Wakai said he felt it was important to obtain and share relevant information from HTA with his colleagues at the Capitol, but he denied behaving inappropriately.

“It is clear that Wakai has engaged in repeated, abusive behavior that interrupted and interfered with the work of HTA staff.” — HTA investigative report

“I have never intimidated anyone, so I am unsure how that came up,” he said of the complaints. “If the allegation is that I am tenacious and they consider that harassment, then yes, I am very tenacious. But I did not intimidate anyone at HTA.”

Wakai said he was not aware of the HTA complaints. But he did submit to a seven-hour interview in March with a private investigator that has been retained by the Senate. Wakai said he did not know the status of that investigation.

Correction: An earlier version of this story incorrectly reported that the law firm Watanabe Ing was hired by the Senate to conduct its investigation. A spokesman for the law firm said it is not involved.

Senate President Ron Kouchi said in an emailed statement, “I cannot comment on any personnel matters. The Senate’s Anti-Harassment policy is strictly followed, and the Senate investigates every potential violation of its policy.”

The Senate revised its anti-harassment policy in January in response to the #MeToo movement. The policy reads in part:

It shall be the duty of every member and employee of the Senate to: (1) Treat one another and any individual conducting business with the Senate with dignity and respect; (2) Avoid any comments or conduct in the workplace that reasonably could be construed as violating this policy; (3) Affirmatively discourage comments or conduct by others that potentially violate this policy; (4) Report potential violations of this policy promptly; and (5) Refrain from and prevent reprisals or retaliation against any member, employee, or individual conducting business with the Senate who makes a good faith report of discrimination, harassment or a potential violation of this policy or who participates in an investigation of such a report.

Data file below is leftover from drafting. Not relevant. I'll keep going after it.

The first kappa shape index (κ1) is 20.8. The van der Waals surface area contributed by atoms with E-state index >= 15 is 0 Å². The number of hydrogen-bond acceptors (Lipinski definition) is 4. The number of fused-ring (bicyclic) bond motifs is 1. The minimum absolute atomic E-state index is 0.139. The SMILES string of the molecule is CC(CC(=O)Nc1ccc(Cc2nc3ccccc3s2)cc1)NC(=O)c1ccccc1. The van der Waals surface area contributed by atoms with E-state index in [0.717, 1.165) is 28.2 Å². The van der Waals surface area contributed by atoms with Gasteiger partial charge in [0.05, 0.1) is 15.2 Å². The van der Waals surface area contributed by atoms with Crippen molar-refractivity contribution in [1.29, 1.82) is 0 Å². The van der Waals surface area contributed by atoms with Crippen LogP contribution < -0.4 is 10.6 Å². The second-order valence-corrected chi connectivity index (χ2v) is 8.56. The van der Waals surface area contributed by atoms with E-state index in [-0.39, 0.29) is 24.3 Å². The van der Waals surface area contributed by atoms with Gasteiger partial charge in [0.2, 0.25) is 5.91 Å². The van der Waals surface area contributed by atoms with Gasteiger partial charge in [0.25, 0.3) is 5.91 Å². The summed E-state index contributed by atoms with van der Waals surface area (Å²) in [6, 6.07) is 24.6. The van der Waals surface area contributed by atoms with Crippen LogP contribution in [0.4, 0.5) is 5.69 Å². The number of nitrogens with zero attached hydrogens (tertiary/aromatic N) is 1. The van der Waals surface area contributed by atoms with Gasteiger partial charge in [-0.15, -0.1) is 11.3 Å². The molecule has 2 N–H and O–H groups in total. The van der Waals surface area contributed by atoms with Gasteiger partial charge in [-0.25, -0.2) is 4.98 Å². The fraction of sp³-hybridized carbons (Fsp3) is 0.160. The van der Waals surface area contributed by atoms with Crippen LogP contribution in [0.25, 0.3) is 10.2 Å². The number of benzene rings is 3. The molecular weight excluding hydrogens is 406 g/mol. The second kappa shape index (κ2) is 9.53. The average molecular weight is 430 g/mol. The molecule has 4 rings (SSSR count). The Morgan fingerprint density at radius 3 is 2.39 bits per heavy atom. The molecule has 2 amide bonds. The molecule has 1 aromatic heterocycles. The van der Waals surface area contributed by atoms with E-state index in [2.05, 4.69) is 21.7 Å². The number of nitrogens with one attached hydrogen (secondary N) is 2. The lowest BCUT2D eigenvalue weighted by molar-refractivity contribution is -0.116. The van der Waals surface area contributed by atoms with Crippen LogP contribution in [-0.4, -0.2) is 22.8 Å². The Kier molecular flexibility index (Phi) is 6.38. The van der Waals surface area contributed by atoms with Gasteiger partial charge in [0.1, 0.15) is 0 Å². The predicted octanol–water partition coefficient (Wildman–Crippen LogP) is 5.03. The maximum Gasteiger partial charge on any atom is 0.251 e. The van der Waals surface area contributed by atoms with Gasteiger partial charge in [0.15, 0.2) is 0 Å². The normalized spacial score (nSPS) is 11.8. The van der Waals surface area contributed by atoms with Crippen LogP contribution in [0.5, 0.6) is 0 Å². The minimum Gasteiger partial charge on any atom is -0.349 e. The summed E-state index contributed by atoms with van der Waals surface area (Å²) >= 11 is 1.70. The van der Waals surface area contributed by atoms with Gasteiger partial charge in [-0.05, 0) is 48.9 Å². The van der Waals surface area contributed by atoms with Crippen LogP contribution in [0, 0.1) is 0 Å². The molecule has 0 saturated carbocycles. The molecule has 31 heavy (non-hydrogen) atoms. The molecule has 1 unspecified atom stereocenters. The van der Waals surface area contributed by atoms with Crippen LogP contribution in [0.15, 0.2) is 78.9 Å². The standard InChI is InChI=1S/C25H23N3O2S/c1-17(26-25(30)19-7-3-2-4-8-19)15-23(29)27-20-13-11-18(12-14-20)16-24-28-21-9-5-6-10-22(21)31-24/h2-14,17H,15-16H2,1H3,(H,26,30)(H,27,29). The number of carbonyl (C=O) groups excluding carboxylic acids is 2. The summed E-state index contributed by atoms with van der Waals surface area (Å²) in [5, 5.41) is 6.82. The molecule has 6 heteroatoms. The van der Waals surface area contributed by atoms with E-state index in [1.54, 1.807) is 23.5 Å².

Disrupting State Business?

The tension between Wakai and DBEDT fueled a puzzling public airing of grievances during a session of the Senate Ways and Means and Economic Development, Tourism, and Technology committees last month when McCartney refused to discuss the state’s economic recovery plan with the committees. Wakai chairs the economic development committee.

Unemployment is currently at 22%, a 14-day quarantine for all arrivals has contributed to a collapse of tourism and the Legislature faces a $2.3 billion budget shortfall because of a dramatic decline in tax revenues. The Legislature gutted Gov. David Ige’s proposed budget for a separate “economic navigator” and legislative budget writers said DBEDT should be leading the recovery effort.

McCartney, who previously served as chief of staff to Ige, was not cooperative at the joint committee hearing.